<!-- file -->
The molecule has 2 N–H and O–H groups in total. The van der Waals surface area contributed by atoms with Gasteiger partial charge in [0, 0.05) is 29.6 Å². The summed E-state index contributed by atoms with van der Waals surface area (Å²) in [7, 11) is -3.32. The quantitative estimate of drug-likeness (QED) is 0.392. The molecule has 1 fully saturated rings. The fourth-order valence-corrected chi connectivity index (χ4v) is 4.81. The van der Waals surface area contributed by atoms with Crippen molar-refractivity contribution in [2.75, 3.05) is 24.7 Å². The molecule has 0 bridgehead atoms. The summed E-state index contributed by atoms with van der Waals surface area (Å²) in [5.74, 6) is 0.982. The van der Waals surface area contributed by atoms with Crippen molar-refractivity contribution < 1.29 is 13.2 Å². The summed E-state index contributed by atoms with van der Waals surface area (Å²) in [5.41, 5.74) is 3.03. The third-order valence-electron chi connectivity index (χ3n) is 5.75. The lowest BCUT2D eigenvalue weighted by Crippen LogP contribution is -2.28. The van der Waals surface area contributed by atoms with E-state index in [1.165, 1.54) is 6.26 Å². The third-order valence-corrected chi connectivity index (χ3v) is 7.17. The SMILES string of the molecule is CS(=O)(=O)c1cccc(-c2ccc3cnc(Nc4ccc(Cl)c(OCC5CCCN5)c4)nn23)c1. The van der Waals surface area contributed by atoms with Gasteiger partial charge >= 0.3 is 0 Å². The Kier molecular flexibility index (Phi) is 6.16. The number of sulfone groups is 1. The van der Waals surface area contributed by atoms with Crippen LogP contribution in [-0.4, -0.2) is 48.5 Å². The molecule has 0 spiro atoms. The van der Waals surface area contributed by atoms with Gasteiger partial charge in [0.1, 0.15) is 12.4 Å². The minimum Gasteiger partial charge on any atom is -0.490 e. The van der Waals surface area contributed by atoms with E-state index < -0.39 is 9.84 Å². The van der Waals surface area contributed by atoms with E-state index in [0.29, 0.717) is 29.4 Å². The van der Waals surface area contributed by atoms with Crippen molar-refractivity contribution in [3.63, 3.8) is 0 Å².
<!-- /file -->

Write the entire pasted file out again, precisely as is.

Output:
The molecule has 2 N–H and O–H groups in total. The van der Waals surface area contributed by atoms with Gasteiger partial charge in [0, 0.05) is 29.6 Å². The summed E-state index contributed by atoms with van der Waals surface area (Å²) in [7, 11) is -3.32. The quantitative estimate of drug-likeness (QED) is 0.392. The molecule has 1 fully saturated rings. The fourth-order valence-corrected chi connectivity index (χ4v) is 4.81. The van der Waals surface area contributed by atoms with Crippen molar-refractivity contribution in [2.75, 3.05) is 24.7 Å². The molecule has 0 bridgehead atoms. The summed E-state index contributed by atoms with van der Waals surface area (Å²) in [5.74, 6) is 0.982. The van der Waals surface area contributed by atoms with Crippen molar-refractivity contribution < 1.29 is 13.2 Å². The summed E-state index contributed by atoms with van der Waals surface area (Å²) in [5.41, 5.74) is 3.03. The third-order valence-electron chi connectivity index (χ3n) is 5.75. The lowest BCUT2D eigenvalue weighted by Crippen LogP contribution is -2.28. The van der Waals surface area contributed by atoms with E-state index in [1.165, 1.54) is 6.26 Å². The third-order valence-corrected chi connectivity index (χ3v) is 7.17. The SMILES string of the molecule is CS(=O)(=O)c1cccc(-c2ccc3cnc(Nc4ccc(Cl)c(OCC5CCCN5)c4)nn23)c1. The van der Waals surface area contributed by atoms with Gasteiger partial charge >= 0.3 is 0 Å². The Kier molecular flexibility index (Phi) is 6.16. The number of sulfone groups is 1. The van der Waals surface area contributed by atoms with Crippen LogP contribution in [-0.4, -0.2) is 48.5 Å². The molecule has 0 spiro atoms. The van der Waals surface area contributed by atoms with Gasteiger partial charge in [0.1, 0.15) is 12.4 Å². The minimum Gasteiger partial charge on any atom is -0.490 e. The van der Waals surface area contributed by atoms with E-state index < -0.39 is 9.84 Å². The van der Waals surface area contributed by atoms with E-state index in [0.29, 0.717) is 29.4 Å². The van der Waals surface area contributed by atoms with Crippen molar-refractivity contribution in [3.63, 3.8) is 0 Å².